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A Raisin In The Sun

A Raisin in the Sun is Lorraine Hansberry's drama that was first shown on Broadway back in 1959. The title was supposedly gotten from the “Harlem” poem that was also referred to as “A Dream Deferred”. The story is founded on the experiences of a black family in the Woodland neighbourhood, Washington Park subdivision in Chicago.

Thematic concerns

In writing, “A Raisin in the sun” Hansberry highlights issues that brought out her personal experiences. In some occasions, her work is observably factual. This is very evident in this story as well. Such kind of these literature works are regarded among those that form realistic images of the life that was led by the African-Americans.

The story dubbed “A Raisin in the Sun” was met with a lot of cheers from both the black and white society. It is arguably the first literature play work to show black characters, conflicts and themes in a manner that was realistic and natural. Its success reached far and beyond in New York mainly because of the themes highlighted throughout the story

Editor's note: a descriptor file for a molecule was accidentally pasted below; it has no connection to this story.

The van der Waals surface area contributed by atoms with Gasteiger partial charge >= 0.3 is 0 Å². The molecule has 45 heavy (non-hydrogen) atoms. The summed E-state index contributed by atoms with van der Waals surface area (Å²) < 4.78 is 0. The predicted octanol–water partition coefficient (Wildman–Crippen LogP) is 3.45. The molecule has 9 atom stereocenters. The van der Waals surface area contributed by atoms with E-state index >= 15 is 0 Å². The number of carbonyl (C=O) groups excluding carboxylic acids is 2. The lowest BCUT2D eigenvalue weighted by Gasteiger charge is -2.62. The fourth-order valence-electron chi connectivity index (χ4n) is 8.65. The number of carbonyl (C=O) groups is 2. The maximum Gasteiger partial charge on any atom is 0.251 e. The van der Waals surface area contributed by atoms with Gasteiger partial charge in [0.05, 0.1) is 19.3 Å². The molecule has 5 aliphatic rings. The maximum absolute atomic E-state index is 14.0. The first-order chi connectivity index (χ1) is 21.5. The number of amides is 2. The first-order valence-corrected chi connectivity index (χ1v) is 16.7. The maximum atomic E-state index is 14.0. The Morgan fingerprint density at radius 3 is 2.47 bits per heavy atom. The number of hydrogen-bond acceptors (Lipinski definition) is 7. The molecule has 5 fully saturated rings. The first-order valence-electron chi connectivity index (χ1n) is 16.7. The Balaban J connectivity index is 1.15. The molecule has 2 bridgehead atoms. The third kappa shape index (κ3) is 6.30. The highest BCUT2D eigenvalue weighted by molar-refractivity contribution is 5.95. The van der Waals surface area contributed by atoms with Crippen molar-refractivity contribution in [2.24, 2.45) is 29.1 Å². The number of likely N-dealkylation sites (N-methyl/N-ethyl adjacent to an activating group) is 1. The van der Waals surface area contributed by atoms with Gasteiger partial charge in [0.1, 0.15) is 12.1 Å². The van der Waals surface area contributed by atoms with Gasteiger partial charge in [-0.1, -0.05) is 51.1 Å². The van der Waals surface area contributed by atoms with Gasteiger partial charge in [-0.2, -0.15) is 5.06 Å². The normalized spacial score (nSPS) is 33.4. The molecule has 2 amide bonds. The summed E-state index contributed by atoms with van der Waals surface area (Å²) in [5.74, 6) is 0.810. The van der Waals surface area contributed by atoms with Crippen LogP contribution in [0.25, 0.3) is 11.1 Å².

Author’s Story in the Work

Hansberry became the youngest of all playwrights and the fifth female writer and most importantly the only African-American writer to get awarded for her contribution in the literature world. She used the fame she got to draw attention to the civil rights movement in the United States together with the struggles of the African Americans to gain freedom from colonialism. However, her dreams dashed after succumbing to cancer in the year 1965 at a very energetic and youthful age of barely 34 years.

This paly story can be taken to be the turning point in the art of the United States because of dealing with very many important matters that were evident in America in the 1950s. These are times that are largely mocked in today’s society owing to the conformism and complacency and conformism that was demonstrated in that age.

The story does well by keeping track and record of these important historic events that were heavily characterized with the development of commercial culture and suburbs that started during that decade. The author tries her best to bring out a much deeper view behind the economic success that was the defining factor of the United States in the years that came after the WWII and the racial and domestic tension that filled the atmosphere.